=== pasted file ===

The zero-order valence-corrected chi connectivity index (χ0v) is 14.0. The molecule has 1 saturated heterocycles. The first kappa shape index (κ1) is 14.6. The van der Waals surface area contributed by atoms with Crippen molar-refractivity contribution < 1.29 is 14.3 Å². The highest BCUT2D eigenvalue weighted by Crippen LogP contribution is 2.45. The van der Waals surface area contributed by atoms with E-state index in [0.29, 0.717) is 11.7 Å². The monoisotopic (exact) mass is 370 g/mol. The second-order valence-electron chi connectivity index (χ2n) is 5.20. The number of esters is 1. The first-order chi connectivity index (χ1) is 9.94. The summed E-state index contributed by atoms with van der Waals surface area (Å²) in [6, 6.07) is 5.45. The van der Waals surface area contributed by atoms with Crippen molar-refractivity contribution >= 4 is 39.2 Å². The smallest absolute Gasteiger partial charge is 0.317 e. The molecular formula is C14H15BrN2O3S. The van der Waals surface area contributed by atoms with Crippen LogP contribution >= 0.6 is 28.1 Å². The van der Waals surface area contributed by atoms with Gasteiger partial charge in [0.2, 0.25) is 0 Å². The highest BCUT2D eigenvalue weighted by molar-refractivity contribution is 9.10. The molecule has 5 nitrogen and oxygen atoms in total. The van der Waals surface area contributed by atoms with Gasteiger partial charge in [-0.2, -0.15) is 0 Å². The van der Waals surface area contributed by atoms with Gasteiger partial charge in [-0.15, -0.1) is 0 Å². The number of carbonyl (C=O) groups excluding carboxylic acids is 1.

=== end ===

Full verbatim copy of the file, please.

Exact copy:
The zero-order valence-corrected chi connectivity index (χ0v) is 14.0. The molecule has 1 saturated heterocycles. The first kappa shape index (κ1) is 14.6. The van der Waals surface area contributed by atoms with Crippen molar-refractivity contribution < 1.29 is 14.3 Å². The highest BCUT2D eigenvalue weighted by Crippen LogP contribution is 2.45. The van der Waals surface area contributed by atoms with E-state index in [0.29, 0.717) is 11.7 Å². The monoisotopic (exact) mass is 370 g/mol. The second-order valence-electron chi connectivity index (χ2n) is 5.20. The number of esters is 1. The first-order chi connectivity index (χ1) is 9.94. The summed E-state index contributed by atoms with van der Waals surface area (Å²) in [6, 6.07) is 5.45. The van der Waals surface area contributed by atoms with Crippen molar-refractivity contribution >= 4 is 39.2 Å². The smallest absolute Gasteiger partial charge is 0.317 e. The molecular formula is C14H15BrN2O3S. The van der Waals surface area contributed by atoms with Crippen LogP contribution >= 0.6 is 28.1 Å². The van der Waals surface area contributed by atoms with Gasteiger partial charge in [0.2, 0.25) is 0 Å². The highest BCUT2D eigenvalue weighted by molar-refractivity contribution is 9.10. The molecule has 5 nitrogen and oxygen atoms in total. The van der Waals surface area contributed by atoms with Gasteiger partial charge in [-0.2, -0.15) is 0 Å². The van der Waals surface area contributed by atoms with Gasteiger partial charge in [-0.15, -0.1) is 0 Å². The number of carbonyl (C=O) groups excluding carboxylic acids is 1.